• “Celebrate the small victories. Every time I got a role, I thought it was the greatest thing in the world. I didn’t care if I had two lines or if it was a Broadway opening, which was thrilling. I thought, Oh my gosh, someone said yes. Someone said, “I see. I agree with you. Go on now.”
  • “Stay humble. Stay grateful for every single day and for all that goes on in that given day. I can tell you from experience there is nothing worse than an ego gone wild.
  • “Take many trips out of your head and into your heart and soul. That is where freedom lives. That is where lack of judgment lives. And that is where hope and love thrive. It’s a very good compass, that heart and soul. Consider it as often as you can.
  • “Put [your phones] down. I promise you this: The answers come with the silence. In the quiet. The answers for you and the secrets that are yours alone to know come in the silence. You don’t find them on the phone or in the computer or on the television.
  • “Let the world know in no uncertain terms what you plan to do. Don’t obsess about the details of how. Just let the universe know, “Excuse me. I’m coming. I’ll be here in a minute. And thank you.”
  • “[Finally], you do not have to be the best. That’s a whole lot of pressure, darlings. Say no to it.”

I found Dowd’s advice so wise and her story so inspiring I decided to share it with you. (You can see the whole piece here.)  As we move into the end of 2018, remember that you cannot control how your work is published or how readers react to it. You can only control what YOU do, what YOU create. Don’t let the reactions (or lack of reaction) from others have any impact on you.

And pay particular attention to Dowd’s advice about putting down your phone. The answers to your writing problems always come with silence, not with text messages, emails or games.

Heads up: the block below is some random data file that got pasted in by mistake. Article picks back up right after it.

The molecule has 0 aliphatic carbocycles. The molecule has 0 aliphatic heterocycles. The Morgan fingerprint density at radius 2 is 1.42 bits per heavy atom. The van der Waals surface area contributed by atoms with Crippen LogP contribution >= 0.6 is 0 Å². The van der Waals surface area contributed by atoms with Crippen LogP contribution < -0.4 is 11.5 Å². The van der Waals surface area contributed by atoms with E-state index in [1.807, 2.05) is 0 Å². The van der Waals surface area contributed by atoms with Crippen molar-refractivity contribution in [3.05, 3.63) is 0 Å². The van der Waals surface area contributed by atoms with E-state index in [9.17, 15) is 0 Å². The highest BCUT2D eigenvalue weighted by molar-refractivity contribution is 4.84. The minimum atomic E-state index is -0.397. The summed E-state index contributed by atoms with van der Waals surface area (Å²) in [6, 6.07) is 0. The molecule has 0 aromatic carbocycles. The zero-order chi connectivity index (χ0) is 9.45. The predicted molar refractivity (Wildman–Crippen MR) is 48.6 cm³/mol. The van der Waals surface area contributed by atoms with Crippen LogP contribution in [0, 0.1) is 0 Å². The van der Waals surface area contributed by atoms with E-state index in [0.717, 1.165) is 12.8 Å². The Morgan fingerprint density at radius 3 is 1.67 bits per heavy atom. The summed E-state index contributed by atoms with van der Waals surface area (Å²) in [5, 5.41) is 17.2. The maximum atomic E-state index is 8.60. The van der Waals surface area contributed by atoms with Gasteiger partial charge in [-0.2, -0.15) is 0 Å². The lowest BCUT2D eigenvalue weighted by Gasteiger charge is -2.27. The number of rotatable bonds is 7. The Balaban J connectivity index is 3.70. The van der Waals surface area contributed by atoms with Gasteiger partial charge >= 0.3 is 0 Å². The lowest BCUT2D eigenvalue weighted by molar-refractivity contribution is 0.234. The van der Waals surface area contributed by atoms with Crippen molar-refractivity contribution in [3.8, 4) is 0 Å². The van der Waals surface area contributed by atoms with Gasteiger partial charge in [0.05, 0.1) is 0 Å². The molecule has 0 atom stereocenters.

My thanks to Vancouver theatre critic Colin Thomas for sharing the Ann Dowd story in his weekly newsletter.


My video podcast last week gave advice about whether it’s a good idea to hire a copywriter for your website.  Or, see the transcript, and consider subscribing to my YouTube channel.  If you have a question about writing you’d like me to address, be sure to send it to me by email, Twitter or Skype and I’ll try to answer it in the podcast.


How are you at waiting for success? We can all learn from each other so, please, share your thoughts with my readers and me in the “comments” section of my blog. And congratulations to Jonathan Tombes, the winner of this month’s book prize, Personal History by Katherine Graham for a Nov. 30/18 comment on my blog. (Jonathan: please email me with your address!) Anyone who comments on today’s post (or any others) by Dec. 31 will be put in a draw for a copy of  The Hidden Life of Trees by Peter Wohlleben. To leave your own comment, please, scroll down to the section, directly underneath the “related posts” links, below. Note that you don’t have to join the commenting software to post. See here to learn how to post as a guest.